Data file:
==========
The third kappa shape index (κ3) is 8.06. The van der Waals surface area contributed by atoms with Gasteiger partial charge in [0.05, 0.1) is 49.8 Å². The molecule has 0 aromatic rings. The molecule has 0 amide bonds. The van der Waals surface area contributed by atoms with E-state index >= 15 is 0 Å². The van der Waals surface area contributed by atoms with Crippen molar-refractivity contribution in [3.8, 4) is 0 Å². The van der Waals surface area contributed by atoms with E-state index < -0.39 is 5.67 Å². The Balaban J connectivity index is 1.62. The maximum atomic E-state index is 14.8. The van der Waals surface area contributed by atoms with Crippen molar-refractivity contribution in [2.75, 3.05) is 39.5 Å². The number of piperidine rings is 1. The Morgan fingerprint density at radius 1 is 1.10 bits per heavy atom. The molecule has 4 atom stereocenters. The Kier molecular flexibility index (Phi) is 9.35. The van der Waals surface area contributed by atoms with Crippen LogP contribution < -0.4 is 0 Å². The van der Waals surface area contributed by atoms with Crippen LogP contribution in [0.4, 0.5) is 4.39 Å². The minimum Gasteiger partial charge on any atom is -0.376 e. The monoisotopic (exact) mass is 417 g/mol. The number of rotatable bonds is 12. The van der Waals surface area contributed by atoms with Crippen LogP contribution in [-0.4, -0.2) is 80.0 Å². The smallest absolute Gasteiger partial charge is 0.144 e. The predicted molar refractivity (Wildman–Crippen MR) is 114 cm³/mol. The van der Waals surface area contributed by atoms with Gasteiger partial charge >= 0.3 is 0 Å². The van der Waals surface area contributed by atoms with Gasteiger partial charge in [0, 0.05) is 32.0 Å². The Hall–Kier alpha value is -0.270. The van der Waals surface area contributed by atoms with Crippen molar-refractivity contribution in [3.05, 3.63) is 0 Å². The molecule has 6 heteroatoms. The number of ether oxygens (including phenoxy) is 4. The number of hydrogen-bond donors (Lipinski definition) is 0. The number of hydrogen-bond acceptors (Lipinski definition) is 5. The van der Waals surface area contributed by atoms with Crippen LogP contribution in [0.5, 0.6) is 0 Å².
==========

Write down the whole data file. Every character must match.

The third kappa shape index (κ3) is 8.06. The van der Waals surface area contributed by atoms with Gasteiger partial charge in [0.05, 0.1) is 49.8 Å². The molecule has 0 aromatic rings. The molecule has 0 amide bonds. The van der Waals surface area contributed by atoms with E-state index >= 15 is 0 Å². The van der Waals surface area contributed by atoms with Crippen molar-refractivity contribution in [3.8, 4) is 0 Å². The van der Waals surface area contributed by atoms with E-state index < -0.39 is 5.67 Å². The Balaban J connectivity index is 1.62. The maximum atomic E-state index is 14.8. The van der Waals surface area contributed by atoms with Crippen molar-refractivity contribution in [2.75, 3.05) is 39.5 Å². The number of piperidine rings is 1. The Morgan fingerprint density at radius 1 is 1.10 bits per heavy atom. The molecule has 4 atom stereocenters. The Kier molecular flexibility index (Phi) is 9.35. The van der Waals surface area contributed by atoms with Crippen LogP contribution < -0.4 is 0 Å². The van der Waals surface area contributed by atoms with Crippen LogP contribution in [0.4, 0.5) is 4.39 Å². The minimum Gasteiger partial charge on any atom is -0.376 e. The monoisotopic (exact) mass is 417 g/mol. The number of rotatable bonds is 12. The van der Waals surface area contributed by atoms with Crippen LogP contribution in [-0.4, -0.2) is 80.0 Å². The smallest absolute Gasteiger partial charge is 0.144 e. The predicted molar refractivity (Wildman–Crippen MR) is 114 cm³/mol. The van der Waals surface area contributed by atoms with Gasteiger partial charge >= 0.3 is 0 Å². The van der Waals surface area contributed by atoms with Gasteiger partial charge in [0, 0.05) is 32.0 Å². The Hall–Kier alpha value is -0.270. The van der Waals surface area contributed by atoms with Crippen molar-refractivity contribution in [3.05, 3.63) is 0 Å². The molecule has 6 heteroatoms. The number of ether oxygens (including phenoxy) is 4. The number of hydrogen-bond donors (Lipinski definition) is 0. The number of hydrogen-bond acceptors (Lipinski definition) is 5. The van der Waals surface area contributed by atoms with Crippen LogP contribution in [0.5, 0.6) is 0 Å².